Biodegradable Electronics

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Under the direction of the Fraunhofer Institute for Organic Electronics, Electron Beam and Plasma Technology FEP, an in-house Fraunhofer project for development of biodegradable electronics was begun last year. The Fraunhofer Institute for Electronic Nano Systems ENAS, the Fraunhofer Institute for Biomedical Engineering IBMT, the Fraunhofer Institute for Silicate Research ISC, and the Fraunhofer Resource Recycling and Strategy Project Group IWKS are working together on the project.

Electronic components that are completely broken down in a biological environment after a pre-defined operating life open up novel applications as well as ways for reducing their ecological footprint.

One enabling technology for such components is the manufacture of biodegradable conductive traces on biodegradable substrates using vacuum technologies. This technology was developed by Fraunhofer FEP.

A novel application area for these innovative electronic components for example is in the field of active medical implants that after expiration of their operating life are resorbed by tissue, thereby sparing the patient a second surgical intervention.

The Fraunhofer Gesellschaft e. V. is now funding the "bioElektron - Biodegradable Electronics for Active Implants" project through its in-house program (funding No. MAVO B31 301). The goal of the project is the development of essential components for biodegradable electronic parts that can be employed for example in an implant.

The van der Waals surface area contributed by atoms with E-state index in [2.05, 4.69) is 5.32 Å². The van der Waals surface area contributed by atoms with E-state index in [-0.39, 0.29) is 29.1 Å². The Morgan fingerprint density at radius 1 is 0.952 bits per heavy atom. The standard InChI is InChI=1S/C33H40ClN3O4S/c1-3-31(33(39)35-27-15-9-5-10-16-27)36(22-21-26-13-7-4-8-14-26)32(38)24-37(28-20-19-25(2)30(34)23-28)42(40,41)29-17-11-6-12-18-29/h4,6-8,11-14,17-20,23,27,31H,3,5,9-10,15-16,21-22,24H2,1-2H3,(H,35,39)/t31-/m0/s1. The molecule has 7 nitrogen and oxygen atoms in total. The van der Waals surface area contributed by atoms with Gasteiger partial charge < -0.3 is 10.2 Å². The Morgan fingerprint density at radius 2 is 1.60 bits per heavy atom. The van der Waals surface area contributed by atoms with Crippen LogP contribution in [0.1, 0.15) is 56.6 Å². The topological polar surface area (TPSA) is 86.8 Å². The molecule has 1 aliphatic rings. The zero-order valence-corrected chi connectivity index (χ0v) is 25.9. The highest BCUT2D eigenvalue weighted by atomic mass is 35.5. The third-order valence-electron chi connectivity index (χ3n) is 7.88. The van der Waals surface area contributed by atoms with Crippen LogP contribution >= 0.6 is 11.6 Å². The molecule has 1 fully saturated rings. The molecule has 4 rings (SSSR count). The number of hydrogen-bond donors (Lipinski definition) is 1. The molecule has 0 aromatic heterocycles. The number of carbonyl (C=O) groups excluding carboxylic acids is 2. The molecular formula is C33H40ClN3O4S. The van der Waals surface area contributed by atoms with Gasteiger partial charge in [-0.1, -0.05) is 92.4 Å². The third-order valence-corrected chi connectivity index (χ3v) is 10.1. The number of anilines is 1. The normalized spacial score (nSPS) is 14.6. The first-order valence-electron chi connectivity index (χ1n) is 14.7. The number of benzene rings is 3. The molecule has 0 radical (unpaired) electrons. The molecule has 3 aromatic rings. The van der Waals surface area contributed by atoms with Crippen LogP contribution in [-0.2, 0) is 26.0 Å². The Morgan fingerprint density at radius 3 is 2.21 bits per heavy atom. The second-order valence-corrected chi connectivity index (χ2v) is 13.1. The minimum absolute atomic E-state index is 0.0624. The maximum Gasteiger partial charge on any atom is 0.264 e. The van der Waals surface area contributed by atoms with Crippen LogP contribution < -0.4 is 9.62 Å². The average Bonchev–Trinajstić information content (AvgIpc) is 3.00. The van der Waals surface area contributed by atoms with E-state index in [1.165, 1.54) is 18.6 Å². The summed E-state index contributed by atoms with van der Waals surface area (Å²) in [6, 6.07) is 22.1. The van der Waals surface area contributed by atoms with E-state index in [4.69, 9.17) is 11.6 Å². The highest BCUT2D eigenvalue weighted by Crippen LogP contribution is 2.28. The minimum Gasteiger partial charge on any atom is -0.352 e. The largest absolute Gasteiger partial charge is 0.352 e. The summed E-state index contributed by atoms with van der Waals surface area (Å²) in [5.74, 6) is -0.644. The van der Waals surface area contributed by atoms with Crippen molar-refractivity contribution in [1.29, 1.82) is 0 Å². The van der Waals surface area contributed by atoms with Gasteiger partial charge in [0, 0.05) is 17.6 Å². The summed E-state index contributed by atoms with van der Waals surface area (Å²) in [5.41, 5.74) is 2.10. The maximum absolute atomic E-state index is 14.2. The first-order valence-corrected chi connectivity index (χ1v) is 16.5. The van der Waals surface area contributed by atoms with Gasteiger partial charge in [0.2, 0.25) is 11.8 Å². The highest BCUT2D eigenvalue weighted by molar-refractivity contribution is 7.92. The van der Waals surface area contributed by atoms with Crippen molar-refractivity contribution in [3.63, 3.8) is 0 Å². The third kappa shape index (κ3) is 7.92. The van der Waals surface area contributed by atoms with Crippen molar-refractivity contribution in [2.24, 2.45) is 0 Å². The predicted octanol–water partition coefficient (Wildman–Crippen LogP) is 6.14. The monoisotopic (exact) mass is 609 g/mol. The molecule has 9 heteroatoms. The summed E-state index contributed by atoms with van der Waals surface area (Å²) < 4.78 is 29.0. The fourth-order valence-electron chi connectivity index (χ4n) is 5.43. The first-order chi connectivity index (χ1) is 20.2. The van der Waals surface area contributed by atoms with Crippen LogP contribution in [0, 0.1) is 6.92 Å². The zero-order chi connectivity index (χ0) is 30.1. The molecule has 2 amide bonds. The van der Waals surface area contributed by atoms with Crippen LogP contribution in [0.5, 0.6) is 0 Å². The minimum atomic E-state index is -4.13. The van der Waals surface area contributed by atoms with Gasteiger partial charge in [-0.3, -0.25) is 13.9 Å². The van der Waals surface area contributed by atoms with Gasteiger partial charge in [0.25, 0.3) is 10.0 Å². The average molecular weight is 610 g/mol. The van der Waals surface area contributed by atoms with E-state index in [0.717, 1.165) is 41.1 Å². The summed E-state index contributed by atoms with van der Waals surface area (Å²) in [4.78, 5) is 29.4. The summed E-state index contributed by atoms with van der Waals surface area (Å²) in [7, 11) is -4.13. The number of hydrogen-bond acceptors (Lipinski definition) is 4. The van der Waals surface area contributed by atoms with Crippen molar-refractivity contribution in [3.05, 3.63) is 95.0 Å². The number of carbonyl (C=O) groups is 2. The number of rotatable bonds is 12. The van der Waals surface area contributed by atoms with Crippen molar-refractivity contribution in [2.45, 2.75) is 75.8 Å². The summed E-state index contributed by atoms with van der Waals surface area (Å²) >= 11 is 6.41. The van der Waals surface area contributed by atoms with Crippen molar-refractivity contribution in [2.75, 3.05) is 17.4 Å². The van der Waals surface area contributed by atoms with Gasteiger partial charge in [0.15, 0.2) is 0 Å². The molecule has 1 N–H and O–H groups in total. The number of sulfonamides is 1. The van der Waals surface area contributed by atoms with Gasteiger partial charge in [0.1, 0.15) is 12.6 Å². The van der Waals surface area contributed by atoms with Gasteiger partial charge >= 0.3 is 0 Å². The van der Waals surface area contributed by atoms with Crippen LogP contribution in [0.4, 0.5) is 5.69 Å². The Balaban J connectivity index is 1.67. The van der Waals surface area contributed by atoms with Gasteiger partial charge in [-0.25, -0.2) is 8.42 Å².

This includes in particular:

  • biodegradable conductor structures
  • biodegradable electrodes for collecting electrical signals or delivering electrical stimulation
  • biodegradable thin-film transistors and circuitry
  • biodegradable barrier coatings as moisture and gas barriers, and electrical insulation layers

These elements will be monolithically integrated into a flexible thin-film device.

Conductor structures and organic thin-film transistors are being developed at Fraunhofer FEP using vacuum technology. Deposition of magnesium via thermal evaporation under high vacuum conditions is being used as an enabling technology for this purpose. Magnesium is known for being a biodegradable and biologically compatible metal that is already employed in clinical environments as an absorbable implant material. The challenge consists of depositing this metal upon biodegradable polymer films that magnesium does not adhere sufficiently to under normal process control. By suitably pre-treating the substrates using a combination of drying, plasma treatment, and utilization of seed layers, finely structured high-quality conductor structures were able to be produced.


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